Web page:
Don’t write an introduction to a report before you get the actual document or you might be disappointed. (If you’re part of the liberal media that is.) On Wednesday, the Washington Post released a print edition of the Mueller Report, complete with “introduction and analysis by reporters.” The cover blurbs the “long-awaited text.” The lack of collusion and no charges of obstruction may be a disappointment, but Post writers Rasalind S. Helderman and Matt Zapotosky kept their apocalyptic tone.
A front page exclusive in Thursday’s Washington Post details the extent to which former President Bill Clinton’s personal wealth is deeply “intertwine[d]” with the growth of the Clinton Foundation yet the “Big Three” (ABC, CBS, and NBC) networks have so far yawned at the story and given it zero coverage.
The Washington Post deserves credit for filing a Freedom of Information Act request to get details on Hillary Clinton’s very expensive lectures, but it’s fascinating when and where they decide to report on the results: tucked into the middle page A-2 on Thanksgiving Day.
It’s under a story titled “462,000 choose health plans as enrollment begins.” Talk about trying to hide your light under a bushel. The headline was “An inside look at a Clinton speech: E-mails show detailed requests for $300,000 talk at UCLA."
Friday’s Washington Post unleashed a weird attack against Kenneth Starr after all these years. The front-page headline was “Surprise support for Lewinsky’s complaint: Report on 1998 interview says prosecutors mistreated intern during Clinton inquiry.”
Why would the Post dig up a 2000 report by Ken Starr's successor as independent counsel? At the end of Rosalind Helderman’s story, she said “The Post sought the report after being contacted by Jim Lichtman, a writer and lecturer on ethics...” Who? Jim Lichtman also wrote an E-book attacking Rush Limbaugh, Glenn Beck, and Ann Coulter titled “Shameless: The Ethical Case Against Three Out-of-Control Critics and the Need for Civility Now, More than Ever.”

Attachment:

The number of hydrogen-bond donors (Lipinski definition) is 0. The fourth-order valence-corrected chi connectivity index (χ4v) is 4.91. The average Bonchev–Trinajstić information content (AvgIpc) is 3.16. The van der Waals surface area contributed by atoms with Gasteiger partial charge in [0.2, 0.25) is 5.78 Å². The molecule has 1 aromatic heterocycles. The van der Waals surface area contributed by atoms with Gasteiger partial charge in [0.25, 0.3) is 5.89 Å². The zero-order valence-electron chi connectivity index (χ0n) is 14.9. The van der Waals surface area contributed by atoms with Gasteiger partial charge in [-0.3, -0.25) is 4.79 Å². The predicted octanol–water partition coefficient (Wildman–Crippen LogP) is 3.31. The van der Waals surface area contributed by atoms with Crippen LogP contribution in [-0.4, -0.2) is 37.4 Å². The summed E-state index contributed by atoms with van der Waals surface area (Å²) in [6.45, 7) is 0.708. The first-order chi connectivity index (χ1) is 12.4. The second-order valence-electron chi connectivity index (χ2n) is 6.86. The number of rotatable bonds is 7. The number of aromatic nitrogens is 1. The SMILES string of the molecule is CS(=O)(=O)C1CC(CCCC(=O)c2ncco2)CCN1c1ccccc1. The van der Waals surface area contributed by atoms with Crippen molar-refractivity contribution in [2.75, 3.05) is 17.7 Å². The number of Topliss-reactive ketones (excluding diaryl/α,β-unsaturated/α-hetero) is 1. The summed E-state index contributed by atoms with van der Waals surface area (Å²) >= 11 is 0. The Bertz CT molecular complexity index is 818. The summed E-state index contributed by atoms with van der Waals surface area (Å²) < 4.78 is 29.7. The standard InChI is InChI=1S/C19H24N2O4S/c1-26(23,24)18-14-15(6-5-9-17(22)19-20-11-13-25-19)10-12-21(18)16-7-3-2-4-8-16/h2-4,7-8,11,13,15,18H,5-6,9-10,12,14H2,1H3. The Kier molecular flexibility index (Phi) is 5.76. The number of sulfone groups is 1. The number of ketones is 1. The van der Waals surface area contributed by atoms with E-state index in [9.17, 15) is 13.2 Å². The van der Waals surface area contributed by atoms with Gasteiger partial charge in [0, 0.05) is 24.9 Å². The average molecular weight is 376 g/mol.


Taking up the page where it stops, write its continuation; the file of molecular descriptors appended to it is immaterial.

Tuesday, May 6 is primary day for the North Carolina race for U.S. Senate, and The Washington Post ran a misleading front-page story declaring “In N.C., Hagan’s attack ad flips script on health law.”
Reporter Rosalind Helderman began the piece by hyping how “Thom Tillis, the Republican front-runner for a U.S. Senate seat, once called President Obama’s health-care law “a great idea” yet the truth was buried 8 paragraphs later on A12. Helderman eventually informed her readers that the Tillis quote was heavily taken out of context and was in fact false.
Is The Washington Post a rag for liberal Democrats? It’s certainly striving for that reputation today. On the front page (above the fold) is this story, trying to ruin another GOP presidential hopeful like Chris Christie: “Gov. Walker, eyeing 2016, faces fallout from probes: Release of ex-aide’s e-mails could stall rise of national Republican.”
Meanwhile, on the front page of the Style section is a picture of ex-Republican Charlie Crist hugging Barack Obama on a card that says “Happy Hug-iversary.” The headline over the aticle is “Charlie Crist: Embraceable Blue.” Newly arrived Post reporter Ben Terris reports Crist loves a good hug:
Reporters at the Washington Post need a refresher already on the November elections. Obama beat Romney 51-47; Senate Democrats gained two seats, up to 53; House Democrats gained eight seats, but still trail 234-201. Somehow, the Post says this is a “shellacking.” That’s a word Obama used more accurately after the wave election of 2010, when the Republicans added a historic 63 seats.
In Friday’s Post, reporters David Nakamura and Rosalind Helderman discussed whether Republicans would move toward the center on immigration: “Months after GOP leaders began signaling that the party would shift positions on immigration in response to their shellacking in the November election, Republicans are still working out their stance.” The Post website carried a similar line from an AP article:
The liberal media can’t seem to help themselves. While counter-arguments are occasionally acknowledged, most journalists of the progressive persuasion are not interested in fair and balanced coverage of politics. Facts and figures are seemingly subjective in the whole scheme of things. Severely limited studies and polls seem to provide them with all the information they need. Oh, and almost everything is racist.